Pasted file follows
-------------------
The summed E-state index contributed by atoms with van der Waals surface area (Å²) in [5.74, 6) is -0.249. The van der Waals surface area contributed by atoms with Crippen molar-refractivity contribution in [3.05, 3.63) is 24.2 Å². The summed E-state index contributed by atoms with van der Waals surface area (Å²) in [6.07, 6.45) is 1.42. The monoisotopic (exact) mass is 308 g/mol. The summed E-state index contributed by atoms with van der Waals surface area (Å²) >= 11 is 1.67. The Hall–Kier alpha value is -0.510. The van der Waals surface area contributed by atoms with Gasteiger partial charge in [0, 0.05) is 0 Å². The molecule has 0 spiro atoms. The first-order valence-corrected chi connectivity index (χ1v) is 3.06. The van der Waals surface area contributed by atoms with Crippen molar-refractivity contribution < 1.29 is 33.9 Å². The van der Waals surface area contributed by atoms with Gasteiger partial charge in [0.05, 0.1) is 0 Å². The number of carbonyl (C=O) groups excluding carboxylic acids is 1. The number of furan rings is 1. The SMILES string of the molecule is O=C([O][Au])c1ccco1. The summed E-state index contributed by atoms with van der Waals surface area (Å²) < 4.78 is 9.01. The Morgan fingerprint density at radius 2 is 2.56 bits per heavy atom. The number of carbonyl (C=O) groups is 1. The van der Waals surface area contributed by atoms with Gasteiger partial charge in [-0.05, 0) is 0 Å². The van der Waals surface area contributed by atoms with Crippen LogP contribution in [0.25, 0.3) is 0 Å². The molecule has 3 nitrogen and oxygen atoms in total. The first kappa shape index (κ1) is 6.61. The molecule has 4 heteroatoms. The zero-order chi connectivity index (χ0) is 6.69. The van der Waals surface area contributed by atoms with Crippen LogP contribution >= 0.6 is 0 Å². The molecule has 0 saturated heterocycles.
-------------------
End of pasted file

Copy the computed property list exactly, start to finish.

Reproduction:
The summed E-state index contributed by atoms with van der Waals surface area (Å²) in [5.74, 6) is -0.249. The van der Waals surface area contributed by atoms with Crippen molar-refractivity contribution in [3.05, 3.63) is 24.2 Å². The summed E-state index contributed by atoms with van der Waals surface area (Å²) in [6.07, 6.45) is 1.42. The monoisotopic (exact) mass is 308 g/mol. The summed E-state index contributed by atoms with van der Waals surface area (Å²) >= 11 is 1.67. The Hall–Kier alpha value is -0.510. The van der Waals surface area contributed by atoms with Gasteiger partial charge in [0, 0.05) is 0 Å². The molecule has 0 spiro atoms. The first-order valence-corrected chi connectivity index (χ1v) is 3.06. The van der Waals surface area contributed by atoms with Crippen molar-refractivity contribution < 1.29 is 33.9 Å². The van der Waals surface area contributed by atoms with Gasteiger partial charge in [0.05, 0.1) is 0 Å². The number of carbonyl (C=O) groups excluding carboxylic acids is 1. The number of furan rings is 1. The SMILES string of the molecule is O=C([O][Au])c1ccco1. The summed E-state index contributed by atoms with van der Waals surface area (Å²) < 4.78 is 9.01. The Morgan fingerprint density at radius 2 is 2.56 bits per heavy atom. The number of carbonyl (C=O) groups is 1. The van der Waals surface area contributed by atoms with Gasteiger partial charge in [-0.05, 0) is 0 Å². The van der Waals surface area contributed by atoms with Crippen LogP contribution in [0.25, 0.3) is 0 Å². The molecule has 3 nitrogen and oxygen atoms in total. The first kappa shape index (κ1) is 6.61. The molecule has 4 heteroatoms. The zero-order chi connectivity index (χ0) is 6.69. The van der Waals surface area contributed by atoms with Crippen LogP contribution >= 0.6 is 0 Å². The molecule has 0 saturated heterocycles.